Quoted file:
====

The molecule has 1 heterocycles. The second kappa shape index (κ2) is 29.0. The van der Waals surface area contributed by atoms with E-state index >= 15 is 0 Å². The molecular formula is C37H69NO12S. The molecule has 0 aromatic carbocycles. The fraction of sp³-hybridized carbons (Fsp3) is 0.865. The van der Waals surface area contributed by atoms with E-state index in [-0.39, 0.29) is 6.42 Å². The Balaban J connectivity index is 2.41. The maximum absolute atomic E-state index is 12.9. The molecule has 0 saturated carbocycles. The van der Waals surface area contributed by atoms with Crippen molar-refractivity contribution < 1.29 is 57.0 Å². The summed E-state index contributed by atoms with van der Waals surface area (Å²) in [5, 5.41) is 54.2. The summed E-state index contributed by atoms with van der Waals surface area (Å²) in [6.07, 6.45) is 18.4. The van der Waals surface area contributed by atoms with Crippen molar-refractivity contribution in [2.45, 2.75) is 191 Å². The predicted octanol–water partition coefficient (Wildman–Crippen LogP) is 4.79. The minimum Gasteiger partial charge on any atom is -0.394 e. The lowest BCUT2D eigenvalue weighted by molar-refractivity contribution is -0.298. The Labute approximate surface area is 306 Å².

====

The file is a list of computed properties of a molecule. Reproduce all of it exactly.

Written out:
The molecule has 1 heterocycles. The second kappa shape index (κ2) is 29.0. The van der Waals surface area contributed by atoms with E-state index >= 15 is 0 Å². The molecular formula is C37H69NO12S. The molecule has 0 aromatic carbocycles. The fraction of sp³-hybridized carbons (Fsp3) is 0.865. The van der Waals surface area contributed by atoms with E-state index in [-0.39, 0.29) is 6.42 Å². The Balaban J connectivity index is 2.41. The maximum absolute atomic E-state index is 12.9. The molecule has 0 saturated carbocycles. The van der Waals surface area contributed by atoms with Crippen molar-refractivity contribution < 1.29 is 57.0 Å². The summed E-state index contributed by atoms with van der Waals surface area (Å²) in [5, 5.41) is 54.2. The summed E-state index contributed by atoms with van der Waals surface area (Å²) in [6.07, 6.45) is 18.4. The van der Waals surface area contributed by atoms with Crippen molar-refractivity contribution in [2.45, 2.75) is 191 Å². The predicted octanol–water partition coefficient (Wildman–Crippen LogP) is 4.79. The minimum Gasteiger partial charge on any atom is -0.394 e. The lowest BCUT2D eigenvalue weighted by molar-refractivity contribution is -0.298. The Labute approximate surface area is 306 Å².